So where should I start, do you think? I have Vanity Fair, Great Expectations, Middlemarch, Little Dorrit and Jane Eyre waiting for me on my bedside table. I'd love your recommendations. If you're in the middle of something, why don't we read it together and have our own little book club, even.

Monday, September 26, 2011

Life is beautiful

We have had some beautifully sunny days of late - Spring is definitely here! The garden is bursting with life - some of its own accord, some cultivated. On the weekend, my husband planted tomatoes, zucchini, artichoke and a blackcurrant bush so there's lots of treats in store.

Friday, September 23, 2011

In the Candle's Glow

We ate Elizabethan style again last night. Mince meat, a few cloves, a sprinkle of nutmeg, a little salt and pepper, chopped-up dates, sultanas. Next time I think I would serve it on a bed of rice or cous cous and perhaps add a little sauce of some kind but it was still very tasty and quite different to the tastes we usually have too.

We ate by candlelight, and listened to a CD of traditional Viking-era songs that I bought in Copenhagen. Really nice. Good to step out of the ordinary now and then.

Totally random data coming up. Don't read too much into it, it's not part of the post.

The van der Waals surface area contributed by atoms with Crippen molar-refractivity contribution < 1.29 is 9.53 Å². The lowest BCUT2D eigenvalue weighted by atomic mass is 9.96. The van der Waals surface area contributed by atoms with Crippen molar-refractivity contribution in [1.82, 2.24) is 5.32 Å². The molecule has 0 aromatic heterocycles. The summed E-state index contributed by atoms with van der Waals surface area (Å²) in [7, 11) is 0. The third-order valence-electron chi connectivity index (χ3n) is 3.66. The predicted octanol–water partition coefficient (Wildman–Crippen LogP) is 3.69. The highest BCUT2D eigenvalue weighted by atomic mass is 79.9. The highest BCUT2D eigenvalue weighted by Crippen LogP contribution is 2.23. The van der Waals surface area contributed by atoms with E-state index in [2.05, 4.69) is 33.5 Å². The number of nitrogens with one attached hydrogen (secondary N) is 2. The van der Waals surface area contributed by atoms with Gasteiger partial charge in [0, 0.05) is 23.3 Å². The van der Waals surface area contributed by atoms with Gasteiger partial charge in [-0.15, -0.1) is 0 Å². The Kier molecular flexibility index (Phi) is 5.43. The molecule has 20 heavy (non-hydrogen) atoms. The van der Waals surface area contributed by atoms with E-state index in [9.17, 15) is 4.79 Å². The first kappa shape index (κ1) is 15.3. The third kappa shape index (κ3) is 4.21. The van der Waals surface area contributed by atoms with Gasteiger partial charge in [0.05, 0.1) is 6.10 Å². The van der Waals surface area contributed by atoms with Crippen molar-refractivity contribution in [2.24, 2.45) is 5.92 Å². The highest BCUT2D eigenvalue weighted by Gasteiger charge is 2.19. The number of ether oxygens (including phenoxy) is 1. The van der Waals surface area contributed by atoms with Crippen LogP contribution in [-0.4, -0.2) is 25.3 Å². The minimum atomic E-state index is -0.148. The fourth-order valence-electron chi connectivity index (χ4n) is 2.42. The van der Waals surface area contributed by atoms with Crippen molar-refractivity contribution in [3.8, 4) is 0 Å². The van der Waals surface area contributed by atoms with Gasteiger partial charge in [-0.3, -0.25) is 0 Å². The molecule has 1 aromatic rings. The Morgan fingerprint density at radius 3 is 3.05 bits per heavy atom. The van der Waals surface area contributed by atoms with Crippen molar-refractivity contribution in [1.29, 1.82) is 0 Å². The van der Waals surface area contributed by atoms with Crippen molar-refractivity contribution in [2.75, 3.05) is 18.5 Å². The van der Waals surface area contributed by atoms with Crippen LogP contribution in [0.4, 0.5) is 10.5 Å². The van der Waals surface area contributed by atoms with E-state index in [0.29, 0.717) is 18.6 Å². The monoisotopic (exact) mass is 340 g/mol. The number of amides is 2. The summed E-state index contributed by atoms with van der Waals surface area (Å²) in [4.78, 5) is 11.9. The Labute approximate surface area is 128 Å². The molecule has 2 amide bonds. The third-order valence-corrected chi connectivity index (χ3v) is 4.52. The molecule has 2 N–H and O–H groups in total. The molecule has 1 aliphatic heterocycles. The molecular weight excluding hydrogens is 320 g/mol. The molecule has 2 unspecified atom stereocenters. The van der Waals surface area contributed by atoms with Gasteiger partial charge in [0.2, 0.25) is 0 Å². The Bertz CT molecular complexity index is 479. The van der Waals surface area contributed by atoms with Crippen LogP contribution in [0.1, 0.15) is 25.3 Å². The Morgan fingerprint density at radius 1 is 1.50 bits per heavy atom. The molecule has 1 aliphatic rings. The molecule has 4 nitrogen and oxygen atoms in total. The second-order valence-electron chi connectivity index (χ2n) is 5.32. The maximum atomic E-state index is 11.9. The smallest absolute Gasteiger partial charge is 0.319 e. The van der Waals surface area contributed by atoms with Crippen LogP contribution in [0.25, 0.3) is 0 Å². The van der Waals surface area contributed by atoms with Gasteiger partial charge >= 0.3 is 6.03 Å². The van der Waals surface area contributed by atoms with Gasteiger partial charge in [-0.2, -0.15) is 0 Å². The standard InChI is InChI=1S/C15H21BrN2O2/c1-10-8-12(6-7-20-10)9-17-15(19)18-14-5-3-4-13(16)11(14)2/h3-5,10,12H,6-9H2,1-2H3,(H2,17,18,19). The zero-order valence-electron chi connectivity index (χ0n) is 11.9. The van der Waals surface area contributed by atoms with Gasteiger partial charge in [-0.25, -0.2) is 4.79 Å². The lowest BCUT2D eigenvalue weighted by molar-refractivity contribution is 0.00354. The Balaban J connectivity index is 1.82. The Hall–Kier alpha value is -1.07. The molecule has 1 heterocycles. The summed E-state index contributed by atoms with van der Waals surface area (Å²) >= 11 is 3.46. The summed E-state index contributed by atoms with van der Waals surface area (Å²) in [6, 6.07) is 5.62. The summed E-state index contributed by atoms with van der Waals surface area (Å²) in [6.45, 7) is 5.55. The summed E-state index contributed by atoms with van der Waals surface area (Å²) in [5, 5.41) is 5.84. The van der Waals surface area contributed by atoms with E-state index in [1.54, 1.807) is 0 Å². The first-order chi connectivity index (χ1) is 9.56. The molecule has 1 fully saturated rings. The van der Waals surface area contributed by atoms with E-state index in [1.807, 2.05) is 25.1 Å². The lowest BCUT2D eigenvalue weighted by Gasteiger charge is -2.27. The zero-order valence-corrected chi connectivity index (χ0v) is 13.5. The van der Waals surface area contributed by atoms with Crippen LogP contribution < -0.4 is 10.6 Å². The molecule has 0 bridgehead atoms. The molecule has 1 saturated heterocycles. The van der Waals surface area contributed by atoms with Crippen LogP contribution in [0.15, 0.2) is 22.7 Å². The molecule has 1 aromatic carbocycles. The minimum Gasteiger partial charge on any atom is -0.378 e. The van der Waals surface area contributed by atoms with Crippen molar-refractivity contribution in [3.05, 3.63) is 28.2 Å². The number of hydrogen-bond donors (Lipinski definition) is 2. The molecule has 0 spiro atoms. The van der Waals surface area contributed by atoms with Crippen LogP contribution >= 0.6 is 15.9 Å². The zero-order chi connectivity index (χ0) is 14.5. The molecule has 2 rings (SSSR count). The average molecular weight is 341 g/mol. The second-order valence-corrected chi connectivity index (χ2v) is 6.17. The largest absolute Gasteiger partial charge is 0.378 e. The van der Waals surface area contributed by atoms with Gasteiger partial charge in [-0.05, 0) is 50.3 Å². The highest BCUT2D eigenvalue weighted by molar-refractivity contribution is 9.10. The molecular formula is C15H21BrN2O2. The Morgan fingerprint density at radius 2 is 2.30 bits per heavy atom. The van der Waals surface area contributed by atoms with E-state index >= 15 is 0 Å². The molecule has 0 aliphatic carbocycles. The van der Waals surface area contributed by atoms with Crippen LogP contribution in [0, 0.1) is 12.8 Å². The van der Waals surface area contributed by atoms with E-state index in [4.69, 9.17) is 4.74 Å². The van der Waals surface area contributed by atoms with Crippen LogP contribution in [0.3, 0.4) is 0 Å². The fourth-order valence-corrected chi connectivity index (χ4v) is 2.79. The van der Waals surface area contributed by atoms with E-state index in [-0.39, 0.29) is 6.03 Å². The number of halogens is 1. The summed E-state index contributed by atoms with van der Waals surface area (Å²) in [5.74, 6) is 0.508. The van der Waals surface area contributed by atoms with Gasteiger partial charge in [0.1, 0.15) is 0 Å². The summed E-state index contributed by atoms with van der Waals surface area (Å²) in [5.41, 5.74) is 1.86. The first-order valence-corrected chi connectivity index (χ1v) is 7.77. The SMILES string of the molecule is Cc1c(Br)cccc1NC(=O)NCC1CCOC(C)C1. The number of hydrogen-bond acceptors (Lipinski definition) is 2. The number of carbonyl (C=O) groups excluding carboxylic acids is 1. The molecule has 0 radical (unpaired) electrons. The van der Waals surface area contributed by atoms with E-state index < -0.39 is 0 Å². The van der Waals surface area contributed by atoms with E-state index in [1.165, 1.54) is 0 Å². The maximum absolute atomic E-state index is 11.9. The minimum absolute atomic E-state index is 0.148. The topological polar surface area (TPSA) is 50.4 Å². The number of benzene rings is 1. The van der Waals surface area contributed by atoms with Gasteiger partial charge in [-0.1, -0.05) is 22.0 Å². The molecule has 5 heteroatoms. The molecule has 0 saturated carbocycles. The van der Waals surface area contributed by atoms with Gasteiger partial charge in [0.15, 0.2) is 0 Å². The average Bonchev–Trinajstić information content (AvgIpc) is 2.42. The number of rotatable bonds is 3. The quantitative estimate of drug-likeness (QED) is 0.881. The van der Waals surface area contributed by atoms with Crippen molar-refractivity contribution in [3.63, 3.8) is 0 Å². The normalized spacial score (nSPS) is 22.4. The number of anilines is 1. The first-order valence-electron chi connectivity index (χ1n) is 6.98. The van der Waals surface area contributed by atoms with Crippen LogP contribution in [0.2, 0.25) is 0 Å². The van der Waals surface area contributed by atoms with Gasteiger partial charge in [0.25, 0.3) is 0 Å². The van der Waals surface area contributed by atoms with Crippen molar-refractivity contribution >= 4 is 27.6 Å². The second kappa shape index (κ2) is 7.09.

Thursday, September 22, 2011

Blue Sky Thinking

Images above and below from

I am quite in love with 1970s interiors at the moment. I have been finding 70s interior design magazine here and there on my op-shopping travels and rather than being slightly alarmed and revolted by the 70s as people now tend to be, I find them quite inspiring. I was thinking about this last night as I flicked through the 1973 edition of Simplicity's Sew-it-all for the Home. What is it that I love about these rooms? Am I simply being wooed by familiarity since I am a child of the 70s? No, I realised that I love the way they used colour and pattern with complete abandon. And, surprisingly, not (often) to bad effect. The rooms are warm, interesting, inviting and full of life. No restrained minimalist whites and greys here. Oh no. The repeated use of one colour or one pattern in a room is especially great.

Image from

Image from

Image from

Image from [though I don't think this room is a 70s original]

In this clip from Supersizers go: Seventies, Giles and Sue talk about exactly this idea in relation to 70s food - there was a sort of wonderful exuberance to it but an endearing, characterful exuberance, not the ugly excess of the 80s.

We are enjoying some exuberant weather here at the moment with bright sunshine, clear blue skies and soothing warm sun (as well as quite fierce gusts of spring wind). For some reason, it put me in mind of this cheerful song...from the 70s.